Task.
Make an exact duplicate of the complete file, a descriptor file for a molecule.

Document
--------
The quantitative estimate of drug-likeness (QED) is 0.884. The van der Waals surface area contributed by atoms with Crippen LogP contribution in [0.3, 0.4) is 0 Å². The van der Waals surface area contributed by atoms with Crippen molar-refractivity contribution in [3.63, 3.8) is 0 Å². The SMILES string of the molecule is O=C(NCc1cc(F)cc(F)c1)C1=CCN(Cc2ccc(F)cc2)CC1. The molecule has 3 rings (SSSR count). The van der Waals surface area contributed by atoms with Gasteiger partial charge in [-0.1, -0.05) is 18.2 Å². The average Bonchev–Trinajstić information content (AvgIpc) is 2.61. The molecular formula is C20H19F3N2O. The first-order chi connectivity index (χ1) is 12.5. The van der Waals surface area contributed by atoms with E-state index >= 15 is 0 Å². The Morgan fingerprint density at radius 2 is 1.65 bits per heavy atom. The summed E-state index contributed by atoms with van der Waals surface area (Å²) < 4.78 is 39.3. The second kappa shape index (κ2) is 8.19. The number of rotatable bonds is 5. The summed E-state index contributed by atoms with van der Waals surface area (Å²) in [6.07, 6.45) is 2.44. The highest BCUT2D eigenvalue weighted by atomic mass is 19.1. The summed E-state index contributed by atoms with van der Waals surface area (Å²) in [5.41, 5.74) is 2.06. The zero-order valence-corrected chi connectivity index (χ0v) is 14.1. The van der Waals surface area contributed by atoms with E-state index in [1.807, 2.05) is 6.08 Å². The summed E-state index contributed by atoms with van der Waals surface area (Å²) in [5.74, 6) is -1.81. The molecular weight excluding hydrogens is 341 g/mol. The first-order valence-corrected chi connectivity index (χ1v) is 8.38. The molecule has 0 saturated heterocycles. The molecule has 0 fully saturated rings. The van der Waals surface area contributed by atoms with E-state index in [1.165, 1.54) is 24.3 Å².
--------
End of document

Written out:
The quantitative estimate of drug-likeness (QED) is 0.884. The van der Waals surface area contributed by atoms with Crippen LogP contribution in [0.3, 0.4) is 0 Å². The van der Waals surface area contributed by atoms with Crippen molar-refractivity contribution in [3.63, 3.8) is 0 Å². The SMILES string of the molecule is O=C(NCc1cc(F)cc(F)c1)C1=CCN(Cc2ccc(F)cc2)CC1. The molecule has 3 rings (SSSR count). The van der Waals surface area contributed by atoms with Gasteiger partial charge in [-0.1, -0.05) is 18.2 Å². The average Bonchev–Trinajstić information content (AvgIpc) is 2.61. The molecular formula is C20H19F3N2O. The first-order chi connectivity index (χ1) is 12.5. The van der Waals surface area contributed by atoms with E-state index >= 15 is 0 Å². The Morgan fingerprint density at radius 2 is 1.65 bits per heavy atom. The summed E-state index contributed by atoms with van der Waals surface area (Å²) < 4.78 is 39.3. The second kappa shape index (κ2) is 8.19. The number of rotatable bonds is 5. The summed E-state index contributed by atoms with van der Waals surface area (Å²) in [6.07, 6.45) is 2.44. The highest BCUT2D eigenvalue weighted by atomic mass is 19.1. The summed E-state index contributed by atoms with van der Waals surface area (Å²) in [5.41, 5.74) is 2.06. The zero-order valence-corrected chi connectivity index (χ0v) is 14.1. The van der Waals surface area contributed by atoms with E-state index in [1.807, 2.05) is 6.08 Å². The summed E-state index contributed by atoms with van der Waals surface area (Å²) in [5.74, 6) is -1.81. The molecular weight excluding hydrogens is 341 g/mol. The first-order valence-corrected chi connectivity index (χ1v) is 8.38. The molecule has 0 saturated heterocycles. The molecule has 0 fully saturated rings. The van der Waals surface area contributed by atoms with E-state index in [1.165, 1.54) is 24.3 Å².